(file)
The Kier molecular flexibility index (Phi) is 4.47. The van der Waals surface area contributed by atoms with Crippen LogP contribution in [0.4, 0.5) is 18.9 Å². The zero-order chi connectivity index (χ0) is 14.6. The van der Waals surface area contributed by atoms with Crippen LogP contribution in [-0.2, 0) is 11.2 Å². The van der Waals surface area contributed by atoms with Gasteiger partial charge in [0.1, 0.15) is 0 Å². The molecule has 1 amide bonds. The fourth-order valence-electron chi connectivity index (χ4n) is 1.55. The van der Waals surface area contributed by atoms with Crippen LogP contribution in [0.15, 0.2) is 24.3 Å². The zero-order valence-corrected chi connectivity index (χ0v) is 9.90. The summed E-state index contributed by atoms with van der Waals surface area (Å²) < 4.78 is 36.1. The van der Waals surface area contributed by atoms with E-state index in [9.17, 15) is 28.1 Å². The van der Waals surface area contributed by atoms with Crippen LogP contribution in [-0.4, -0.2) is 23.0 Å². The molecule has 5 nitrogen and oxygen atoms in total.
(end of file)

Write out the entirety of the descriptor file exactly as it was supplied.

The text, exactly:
The Kier molecular flexibility index (Phi) is 4.47. The van der Waals surface area contributed by atoms with Crippen LogP contribution in [0.4, 0.5) is 18.9 Å². The zero-order chi connectivity index (χ0) is 14.6. The van der Waals surface area contributed by atoms with Crippen LogP contribution in [-0.2, 0) is 11.2 Å². The van der Waals surface area contributed by atoms with Gasteiger partial charge in [0.1, 0.15) is 0 Å². The molecule has 1 amide bonds. The fourth-order valence-electron chi connectivity index (χ4n) is 1.55. The van der Waals surface area contributed by atoms with Crippen LogP contribution in [0.15, 0.2) is 24.3 Å². The zero-order valence-corrected chi connectivity index (χ0v) is 9.90. The summed E-state index contributed by atoms with van der Waals surface area (Å²) < 4.78 is 36.1. The van der Waals surface area contributed by atoms with E-state index in [9.17, 15) is 28.1 Å². The van der Waals surface area contributed by atoms with Crippen LogP contribution in [-0.4, -0.2) is 23.0 Å². The molecule has 5 nitrogen and oxygen atoms in total.